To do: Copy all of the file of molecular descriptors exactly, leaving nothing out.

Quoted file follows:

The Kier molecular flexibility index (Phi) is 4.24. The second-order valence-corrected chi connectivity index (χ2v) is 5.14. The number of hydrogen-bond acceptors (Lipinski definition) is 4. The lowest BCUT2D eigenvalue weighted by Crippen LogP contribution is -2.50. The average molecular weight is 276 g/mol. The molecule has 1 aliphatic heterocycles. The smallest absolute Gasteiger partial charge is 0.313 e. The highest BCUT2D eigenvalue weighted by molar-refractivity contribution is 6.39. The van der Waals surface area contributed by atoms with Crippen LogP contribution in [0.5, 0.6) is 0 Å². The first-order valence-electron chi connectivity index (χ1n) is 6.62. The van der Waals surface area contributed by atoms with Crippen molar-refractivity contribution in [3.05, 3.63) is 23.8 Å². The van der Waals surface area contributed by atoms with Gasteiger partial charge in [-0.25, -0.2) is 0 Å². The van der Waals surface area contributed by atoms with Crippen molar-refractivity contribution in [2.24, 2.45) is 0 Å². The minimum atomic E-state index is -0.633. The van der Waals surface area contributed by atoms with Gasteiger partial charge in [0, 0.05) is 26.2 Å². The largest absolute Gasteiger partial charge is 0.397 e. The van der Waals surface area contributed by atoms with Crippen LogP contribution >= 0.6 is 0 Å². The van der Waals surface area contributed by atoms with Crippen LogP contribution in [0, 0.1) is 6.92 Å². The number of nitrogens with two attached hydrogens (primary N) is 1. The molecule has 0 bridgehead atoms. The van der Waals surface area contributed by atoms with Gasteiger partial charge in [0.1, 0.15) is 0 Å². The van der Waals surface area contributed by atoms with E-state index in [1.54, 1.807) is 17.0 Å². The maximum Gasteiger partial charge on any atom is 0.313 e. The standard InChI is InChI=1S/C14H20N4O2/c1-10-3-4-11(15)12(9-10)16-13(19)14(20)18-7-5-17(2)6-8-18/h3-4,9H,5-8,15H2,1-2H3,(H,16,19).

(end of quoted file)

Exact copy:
The Kier molecular flexibility index (Phi) is 4.24. The second-order valence-corrected chi connectivity index (χ2v) is 5.14. The number of hydrogen-bond acceptors (Lipinski definition) is 4. The lowest BCUT2D eigenvalue weighted by Crippen LogP contribution is -2.50. The average molecular weight is 276 g/mol. The molecule has 1 aliphatic heterocycles. The smallest absolute Gasteiger partial charge is 0.313 e. The highest BCUT2D eigenvalue weighted by molar-refractivity contribution is 6.39. The van der Waals surface area contributed by atoms with Crippen LogP contribution in [0.5, 0.6) is 0 Å². The first-order valence-electron chi connectivity index (χ1n) is 6.62. The van der Waals surface area contributed by atoms with Crippen molar-refractivity contribution in [3.05, 3.63) is 23.8 Å². The van der Waals surface area contributed by atoms with Gasteiger partial charge in [-0.25, -0.2) is 0 Å². The van der Waals surface area contributed by atoms with Crippen molar-refractivity contribution in [2.24, 2.45) is 0 Å². The minimum atomic E-state index is -0.633. The van der Waals surface area contributed by atoms with Gasteiger partial charge in [0, 0.05) is 26.2 Å². The largest absolute Gasteiger partial charge is 0.397 e. The van der Waals surface area contributed by atoms with Crippen LogP contribution >= 0.6 is 0 Å². The van der Waals surface area contributed by atoms with Crippen LogP contribution in [0, 0.1) is 6.92 Å². The number of nitrogens with two attached hydrogens (primary N) is 1. The molecule has 0 bridgehead atoms. The van der Waals surface area contributed by atoms with Gasteiger partial charge in [0.1, 0.15) is 0 Å². The van der Waals surface area contributed by atoms with E-state index in [1.54, 1.807) is 17.0 Å². The maximum Gasteiger partial charge on any atom is 0.313 e. The standard InChI is InChI=1S/C14H20N4O2/c1-10-3-4-11(15)12(9-10)16-13(19)14(20)18-7-5-17(2)6-8-18/h3-4,9H,5-8,15H2,1-2H3,(H,16,19).